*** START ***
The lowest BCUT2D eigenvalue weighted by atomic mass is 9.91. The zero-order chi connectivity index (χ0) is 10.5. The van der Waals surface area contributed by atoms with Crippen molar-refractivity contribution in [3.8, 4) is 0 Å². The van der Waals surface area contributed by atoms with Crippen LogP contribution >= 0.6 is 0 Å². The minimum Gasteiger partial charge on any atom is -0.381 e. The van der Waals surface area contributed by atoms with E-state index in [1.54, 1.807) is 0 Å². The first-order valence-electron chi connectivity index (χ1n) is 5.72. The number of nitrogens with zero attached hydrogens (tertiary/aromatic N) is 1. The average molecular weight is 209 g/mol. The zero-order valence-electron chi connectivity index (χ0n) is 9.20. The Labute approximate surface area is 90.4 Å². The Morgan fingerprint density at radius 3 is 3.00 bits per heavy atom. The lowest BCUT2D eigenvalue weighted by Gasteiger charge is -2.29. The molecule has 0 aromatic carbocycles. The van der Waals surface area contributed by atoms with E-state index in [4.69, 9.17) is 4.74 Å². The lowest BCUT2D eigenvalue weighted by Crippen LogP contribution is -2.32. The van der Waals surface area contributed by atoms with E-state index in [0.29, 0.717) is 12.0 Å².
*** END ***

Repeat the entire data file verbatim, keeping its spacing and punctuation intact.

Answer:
The lowest BCUT2D eigenvalue weighted by atomic mass is 9.91. The zero-order chi connectivity index (χ0) is 10.5. The van der Waals surface area contributed by atoms with Crippen molar-refractivity contribution in [3.8, 4) is 0 Å². The van der Waals surface area contributed by atoms with Crippen LogP contribution >= 0.6 is 0 Å². The minimum Gasteiger partial charge on any atom is -0.381 e. The van der Waals surface area contributed by atoms with E-state index in [1.54, 1.807) is 0 Å². The first-order valence-electron chi connectivity index (χ1n) is 5.72. The number of nitrogens with zero attached hydrogens (tertiary/aromatic N) is 1. The average molecular weight is 209 g/mol. The zero-order valence-electron chi connectivity index (χ0n) is 9.20. The Labute approximate surface area is 90.4 Å². The Morgan fingerprint density at radius 3 is 3.00 bits per heavy atom. The lowest BCUT2D eigenvalue weighted by Gasteiger charge is -2.29. The molecule has 0 aromatic carbocycles. The van der Waals surface area contributed by atoms with E-state index in [4.69, 9.17) is 4.74 Å². The lowest BCUT2D eigenvalue weighted by Crippen LogP contribution is -2.32. The van der Waals surface area contributed by atoms with E-state index in [0.29, 0.717) is 12.0 Å².